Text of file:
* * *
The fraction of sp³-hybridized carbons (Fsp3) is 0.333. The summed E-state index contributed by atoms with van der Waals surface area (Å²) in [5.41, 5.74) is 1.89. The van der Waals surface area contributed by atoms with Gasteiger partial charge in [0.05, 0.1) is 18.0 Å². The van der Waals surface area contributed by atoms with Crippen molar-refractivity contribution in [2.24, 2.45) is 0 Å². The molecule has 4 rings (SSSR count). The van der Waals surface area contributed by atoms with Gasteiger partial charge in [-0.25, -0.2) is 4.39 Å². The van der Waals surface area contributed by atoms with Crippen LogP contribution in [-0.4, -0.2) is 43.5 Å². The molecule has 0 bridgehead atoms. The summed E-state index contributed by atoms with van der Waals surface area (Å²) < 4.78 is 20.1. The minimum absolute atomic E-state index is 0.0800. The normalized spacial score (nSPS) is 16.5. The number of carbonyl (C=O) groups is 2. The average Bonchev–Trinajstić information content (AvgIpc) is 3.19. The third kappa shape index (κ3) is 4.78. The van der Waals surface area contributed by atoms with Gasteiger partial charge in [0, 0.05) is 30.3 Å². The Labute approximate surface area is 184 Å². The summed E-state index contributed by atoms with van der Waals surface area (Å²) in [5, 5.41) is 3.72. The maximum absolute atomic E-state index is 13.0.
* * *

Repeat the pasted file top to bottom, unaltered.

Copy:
The fraction of sp³-hybridized carbons (Fsp3) is 0.333. The summed E-state index contributed by atoms with van der Waals surface area (Å²) in [5.41, 5.74) is 1.89. The van der Waals surface area contributed by atoms with Gasteiger partial charge in [0.05, 0.1) is 18.0 Å². The van der Waals surface area contributed by atoms with Crippen molar-refractivity contribution in [2.24, 2.45) is 0 Å². The molecule has 4 rings (SSSR count). The van der Waals surface area contributed by atoms with Gasteiger partial charge in [-0.25, -0.2) is 4.39 Å². The van der Waals surface area contributed by atoms with Crippen LogP contribution in [-0.4, -0.2) is 43.5 Å². The molecule has 0 bridgehead atoms. The summed E-state index contributed by atoms with van der Waals surface area (Å²) < 4.78 is 20.1. The minimum absolute atomic E-state index is 0.0800. The normalized spacial score (nSPS) is 16.5. The number of carbonyl (C=O) groups is 2. The average Bonchev–Trinajstić information content (AvgIpc) is 3.19. The third kappa shape index (κ3) is 4.78. The van der Waals surface area contributed by atoms with Gasteiger partial charge in [0, 0.05) is 30.3 Å². The Labute approximate surface area is 184 Å². The summed E-state index contributed by atoms with van der Waals surface area (Å²) in [5, 5.41) is 3.72. The maximum absolute atomic E-state index is 13.0.